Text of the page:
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Charles Fishburne

Charles Fishburne's picture

Charles Fishburne is a correspondent for WCVE Public Radio. He brings over 40 years experience as a broadcast journalist and news executive in Richmond, Washington D.C. and New York. Charles was also a long-time television news anchor and news director in Richmond.

Articles by Charles Fishburne

Federal Prosecutors Want Life Sentence For Peanut Executive

Federal Prosecutors are recommending an “unprecedented” life sentence for a Virginia peanut company executive convicted in a salmonella-poisoning case. 

Nine people died, and 714 more in 46 states were sickened by truckloads of tainted peanut butter, shipped from a Georgia processing plant even after samples tested positive. 

Former Peanut Corporation of America Owner Stewart Parnell of Lynchburg was convicted last fall on 71 counts, including conspiracy, obstruction of justice, wire fraud and other crimes related to the outbreak in 2008 and 2009. 

Chesapeake Bay Group’s Annual Meeting Urged To “Get Back on Track”

Virginia’s Governor will join other regional leaders and federal officials to talk about cleaning up the Chesapeake Bay, including an announcement of how officials plan to meet the goals of a bay cleanup agreement signed last year, that establishes pollution limits and sets goals for the bay to be fully restored by 2025. 

Transportation Secretary Anthony Fox Announces Million-Dollar Grant For Hi-Speed Rail

President Obama’s top transportation official says a high-speed rail link between Richmond and Washington is one of his top priorities in the waning months of Obama’s term.

Transportation Secretary Anthony Fox was in Richmond yesterday, to announce a one- million dollar planning grant for the project, which has been discussed for a decade but still on the drawing boards. 

Hanover Board Approves Large Mixed-Use Project on US 301

Hanover County Supervisors have approved a large, and controversial mixed use development along US Route 301. 

It will be called Caldwall Park, and include retail space, offices, houses, town houses and apartments in the 301 corridor near New Ashcake Road. 

Opponents fear traffic congestion, overcrowding at Atlee High, and an end to the rural nature of the area.  But the planning commission recommended it and the board approved it 5-2.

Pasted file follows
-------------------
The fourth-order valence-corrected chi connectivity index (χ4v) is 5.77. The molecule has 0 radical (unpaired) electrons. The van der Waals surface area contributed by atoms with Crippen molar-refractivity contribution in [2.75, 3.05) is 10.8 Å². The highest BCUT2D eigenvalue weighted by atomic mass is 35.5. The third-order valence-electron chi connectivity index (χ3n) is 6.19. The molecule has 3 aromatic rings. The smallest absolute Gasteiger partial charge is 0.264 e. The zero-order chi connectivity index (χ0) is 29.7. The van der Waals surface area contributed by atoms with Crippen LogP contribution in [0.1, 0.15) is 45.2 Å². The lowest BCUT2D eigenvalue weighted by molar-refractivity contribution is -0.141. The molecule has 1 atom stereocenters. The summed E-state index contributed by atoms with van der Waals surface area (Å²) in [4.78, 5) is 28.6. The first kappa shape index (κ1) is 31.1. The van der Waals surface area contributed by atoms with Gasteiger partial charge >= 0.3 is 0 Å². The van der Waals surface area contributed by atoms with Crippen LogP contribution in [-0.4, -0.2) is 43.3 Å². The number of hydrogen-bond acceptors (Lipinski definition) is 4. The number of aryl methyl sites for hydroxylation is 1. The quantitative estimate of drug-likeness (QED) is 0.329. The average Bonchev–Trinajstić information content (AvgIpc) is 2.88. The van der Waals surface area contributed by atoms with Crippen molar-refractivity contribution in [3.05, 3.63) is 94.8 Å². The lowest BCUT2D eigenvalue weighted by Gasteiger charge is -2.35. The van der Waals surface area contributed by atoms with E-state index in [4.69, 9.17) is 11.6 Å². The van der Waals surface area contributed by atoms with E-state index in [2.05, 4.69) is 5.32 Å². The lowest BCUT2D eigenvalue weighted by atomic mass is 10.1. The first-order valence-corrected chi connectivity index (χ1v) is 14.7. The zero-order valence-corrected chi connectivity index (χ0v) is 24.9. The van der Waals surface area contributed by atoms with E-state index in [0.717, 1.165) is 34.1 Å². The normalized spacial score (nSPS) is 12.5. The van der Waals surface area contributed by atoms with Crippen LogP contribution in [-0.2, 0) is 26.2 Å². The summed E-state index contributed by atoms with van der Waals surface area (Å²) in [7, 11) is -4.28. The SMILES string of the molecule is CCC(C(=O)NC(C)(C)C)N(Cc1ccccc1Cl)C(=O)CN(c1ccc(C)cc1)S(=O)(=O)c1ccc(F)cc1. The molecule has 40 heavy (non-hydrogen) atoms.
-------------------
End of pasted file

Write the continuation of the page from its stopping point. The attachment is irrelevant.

Proponents said it represented managed growth is an area not considered rural in the county’s comprehensive plan.

City Jail Officials Say One Inmate Death From “Natural Causes,” Two Others Under Investigation

Richmond City jail officials say one of the three inmates who died within a 72-hour period died of natural causes, but other determinations are pending.  

It has been five days now since the news of the three deaths at Richmond’s new jail. 

Sheriff C.T. Woody said there was no foul play in the death of Javon Antoine Morris, but the exact cause is still pending and toxicology tests could take several more weeks. 

Black Bears Are Prowling Hiking Trails Looking for Food.

Authorities say hungry black bears are foraging along hiking trails in Virginia mountains and warning signs have been posted. 

There have been numerous sightings along the Appalachian trail and officials say this is the time mothers and baby bears are eating. 

The National Park Service says feeding bears is illegal, but people are leaving food out anyway, some on purpose, some out of carelessness, and the bears are getting bolder. 

The bear population has dramatically increased in recent years, some 18 thousand are estimated in Virginia.

Doctors at UVA Say New Research Undermines Traditional Beliefs on Battling Atherosclerosis

Complications caused by hardening of the Arteries are the leading cause of death here and around the world.

Dr. Gary Owens at UVA’s Cardiovascular Research Center says there is a misconception that it simply narrows blood vessels until it shuts them off.

Researchers have tried to prevent these ruptures with limited success. Dr. Owens says we’ve been chasing the wrong culprit.

The smooth muscles cells, he says can be manipulated to help provide a protective shield around the plague by knocking out a key gene KLF4, and could lead to new therapies to help stop disease.